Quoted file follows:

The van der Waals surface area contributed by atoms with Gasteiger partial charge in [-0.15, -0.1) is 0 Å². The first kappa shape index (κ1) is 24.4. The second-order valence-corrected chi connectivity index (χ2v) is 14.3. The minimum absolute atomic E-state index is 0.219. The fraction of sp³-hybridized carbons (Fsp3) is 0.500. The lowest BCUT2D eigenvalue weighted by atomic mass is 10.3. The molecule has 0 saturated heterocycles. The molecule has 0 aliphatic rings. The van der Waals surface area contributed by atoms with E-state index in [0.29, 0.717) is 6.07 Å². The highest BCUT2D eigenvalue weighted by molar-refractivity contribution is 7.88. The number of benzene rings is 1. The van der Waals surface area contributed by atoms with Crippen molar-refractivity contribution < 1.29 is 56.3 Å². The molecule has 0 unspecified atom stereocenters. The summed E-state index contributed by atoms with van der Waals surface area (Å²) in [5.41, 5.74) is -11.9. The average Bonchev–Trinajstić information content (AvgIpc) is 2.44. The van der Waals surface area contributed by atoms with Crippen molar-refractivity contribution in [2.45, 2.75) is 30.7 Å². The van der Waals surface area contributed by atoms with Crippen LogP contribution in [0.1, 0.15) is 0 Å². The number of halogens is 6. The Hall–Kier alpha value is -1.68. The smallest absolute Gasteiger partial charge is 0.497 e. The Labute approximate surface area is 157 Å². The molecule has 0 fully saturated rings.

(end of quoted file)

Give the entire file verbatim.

The van der Waals surface area contributed by atoms with Gasteiger partial charge in [-0.15, -0.1) is 0 Å². The first kappa shape index (κ1) is 24.4. The second-order valence-corrected chi connectivity index (χ2v) is 14.3. The minimum absolute atomic E-state index is 0.219. The fraction of sp³-hybridized carbons (Fsp3) is 0.500. The lowest BCUT2D eigenvalue weighted by atomic mass is 10.3. The molecule has 0 saturated heterocycles. The molecule has 0 aliphatic rings. The van der Waals surface area contributed by atoms with E-state index in [0.29, 0.717) is 6.07 Å². The highest BCUT2D eigenvalue weighted by molar-refractivity contribution is 7.88. The number of benzene rings is 1. The van der Waals surface area contributed by atoms with Crippen molar-refractivity contribution < 1.29 is 56.3 Å². The molecule has 0 unspecified atom stereocenters. The summed E-state index contributed by atoms with van der Waals surface area (Å²) in [5.41, 5.74) is -11.9. The average Bonchev–Trinajstić information content (AvgIpc) is 2.44. The van der Waals surface area contributed by atoms with Crippen molar-refractivity contribution in [2.45, 2.75) is 30.7 Å². The van der Waals surface area contributed by atoms with Crippen LogP contribution in [0.1, 0.15) is 0 Å². The number of halogens is 6. The Hall–Kier alpha value is -1.68. The smallest absolute Gasteiger partial charge is 0.497 e. The Labute approximate surface area is 157 Å². The molecule has 0 fully saturated rings.